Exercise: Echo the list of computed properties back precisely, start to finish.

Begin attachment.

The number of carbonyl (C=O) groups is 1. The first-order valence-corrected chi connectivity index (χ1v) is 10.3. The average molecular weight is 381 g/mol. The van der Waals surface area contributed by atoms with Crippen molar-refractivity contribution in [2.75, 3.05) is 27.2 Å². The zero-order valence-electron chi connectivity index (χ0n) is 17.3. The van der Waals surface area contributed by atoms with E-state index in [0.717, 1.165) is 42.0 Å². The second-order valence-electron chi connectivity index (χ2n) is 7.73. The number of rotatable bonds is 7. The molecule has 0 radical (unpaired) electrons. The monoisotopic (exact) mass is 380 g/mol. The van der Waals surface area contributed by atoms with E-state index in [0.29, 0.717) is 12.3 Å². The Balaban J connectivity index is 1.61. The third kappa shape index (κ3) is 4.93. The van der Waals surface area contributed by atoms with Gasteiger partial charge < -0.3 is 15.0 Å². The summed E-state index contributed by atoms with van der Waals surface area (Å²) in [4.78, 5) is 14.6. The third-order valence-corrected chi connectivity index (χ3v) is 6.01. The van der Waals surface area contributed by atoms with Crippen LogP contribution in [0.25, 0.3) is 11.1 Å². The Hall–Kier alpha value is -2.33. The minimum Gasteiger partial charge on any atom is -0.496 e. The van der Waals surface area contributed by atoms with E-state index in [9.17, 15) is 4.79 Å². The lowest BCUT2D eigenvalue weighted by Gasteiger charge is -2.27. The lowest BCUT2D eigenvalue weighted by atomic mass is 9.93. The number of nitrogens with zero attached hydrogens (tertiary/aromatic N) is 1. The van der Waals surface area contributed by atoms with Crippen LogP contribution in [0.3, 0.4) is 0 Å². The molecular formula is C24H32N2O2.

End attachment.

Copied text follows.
The number of carbonyl (C=O) groups is 1. The first-order valence-corrected chi connectivity index (χ1v) is 10.3. The average molecular weight is 381 g/mol. The van der Waals surface area contributed by atoms with Crippen molar-refractivity contribution in [2.75, 3.05) is 27.2 Å². The zero-order valence-electron chi connectivity index (χ0n) is 17.3. The van der Waals surface area contributed by atoms with E-state index in [0.717, 1.165) is 42.0 Å². The second-order valence-electron chi connectivity index (χ2n) is 7.73. The number of rotatable bonds is 7. The molecule has 0 radical (unpaired) electrons. The monoisotopic (exact) mass is 380 g/mol. The van der Waals surface area contributed by atoms with E-state index in [0.29, 0.717) is 12.3 Å². The Balaban J connectivity index is 1.61. The third kappa shape index (κ3) is 4.93. The van der Waals surface area contributed by atoms with Gasteiger partial charge < -0.3 is 15.0 Å². The summed E-state index contributed by atoms with van der Waals surface area (Å²) in [4.78, 5) is 14.6. The third-order valence-corrected chi connectivity index (χ3v) is 6.01. The van der Waals surface area contributed by atoms with Crippen LogP contribution in [0.25, 0.3) is 11.1 Å². The Hall–Kier alpha value is -2.33. The minimum Gasteiger partial charge on any atom is -0.496 e. The van der Waals surface area contributed by atoms with E-state index in [9.17, 15) is 4.79 Å². The lowest BCUT2D eigenvalue weighted by Gasteiger charge is -2.27. The lowest BCUT2D eigenvalue weighted by atomic mass is 9.93. The number of nitrogens with zero attached hydrogens (tertiary/aromatic N) is 1. The van der Waals surface area contributed by atoms with Crippen LogP contribution in [0.3, 0.4) is 0 Å². The molecular formula is C24H32N2O2.